Reviews

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Written by Jamie Brannon Monday, 04 March 2013 14:20
Features - Reviews
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For Coventry’s Godiva Festival in the summer, the weather proved to be its death knell cancelling the three-day extravaganza. As a consolation, Coventry City Council decided to organise a one-day concert in Union Square under the Godiva banner.

However, the ‘Great’ British weather once again proved to be an achilles heel, although the event still went ahead, climaxing in performances by two rock bands at different stages in their career trajectories.

All day the rain had been a consistent presence, meaning the expected 5,000 visitors never materialised, and even when Twisted Wheel the support act to the headliner came on, there were still plenty of pavements unoccupied. A number of people chose to watch from the designated indoor bar tent.

The weather and small crowd made it a difficult gig for Twisted Wheel, a band who were a late replacement for The Twang, who pulled out at the last minute.

Their derivative Oasis-influenced rock sounds like the arse-end of Britpop, making you think that Shed Seven were actually decent.

The dull, militant playing failed to inspire a sparse crowd, though the inclement weather didn’t aid their cause, but it was a set containing plenty of perspiration, not inspiration.

Numbers had increased a little for The Subways, the headline act, but the torrential rain hadn’t dissipated meaning the usual moshpit carnage that accompanies Subways gigs was absent.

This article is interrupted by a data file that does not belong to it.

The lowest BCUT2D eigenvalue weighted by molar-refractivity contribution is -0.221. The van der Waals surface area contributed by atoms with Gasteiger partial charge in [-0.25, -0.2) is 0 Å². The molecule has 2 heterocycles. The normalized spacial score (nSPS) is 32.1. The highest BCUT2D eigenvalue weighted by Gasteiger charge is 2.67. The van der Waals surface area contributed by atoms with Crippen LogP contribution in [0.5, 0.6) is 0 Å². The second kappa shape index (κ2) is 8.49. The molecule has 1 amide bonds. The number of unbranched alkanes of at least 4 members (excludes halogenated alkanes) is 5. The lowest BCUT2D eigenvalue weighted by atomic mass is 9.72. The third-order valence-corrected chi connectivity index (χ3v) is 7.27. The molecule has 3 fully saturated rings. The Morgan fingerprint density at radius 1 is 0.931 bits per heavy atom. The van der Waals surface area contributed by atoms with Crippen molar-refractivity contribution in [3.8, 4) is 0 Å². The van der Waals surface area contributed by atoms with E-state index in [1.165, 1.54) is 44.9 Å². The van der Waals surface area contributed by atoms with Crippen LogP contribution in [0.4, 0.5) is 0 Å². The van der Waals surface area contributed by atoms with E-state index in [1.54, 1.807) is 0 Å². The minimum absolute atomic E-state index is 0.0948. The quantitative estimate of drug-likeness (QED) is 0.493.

The lack of crowd participation did nothing to quell the ever excitable Subways frontman Billy Lunn, who still plays with a youthful vigour and abandon that you can’t help but admire, even if sometimes it feels a little clunky.

As ever, the interplay between Lunn and bassist, Charlotte Cooper provides a significant part of the stage patter. Her responses seemed a little forced, and suggested potential tensions at Lunn’s behaviour.

In the end, the soaked and downtrodden audience embraced Lunn’s numerous requests to pogo and created a circle pit. A flurry of hits like ‘Rock ‘n’ Roll Queen’, ‘Kiss, Kiss, Bang, Bang’, and ‘Shake, Shake’ were bounced around to in a fashion.

The Subways have a knack of providing energetic live shows despite a limited back catalogue, but there was a feeling that Lunn’s bandmates were going through the motions, maybe yearning for a band with more substance.

 

 

Written by Jamie Brannon Monday, 04 March 2013 00:00
Features - Reviews
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Joy Formidable – Wolverhampton Wulfrun Hall

     Support: Kill It Kid

Meteorologically speaking, March 1st is the commencement of spring. The Friday evening chill contradicts this theory.

Fortunately, the latest offering from EmmaScottPresents is enough to warm the body and the soul.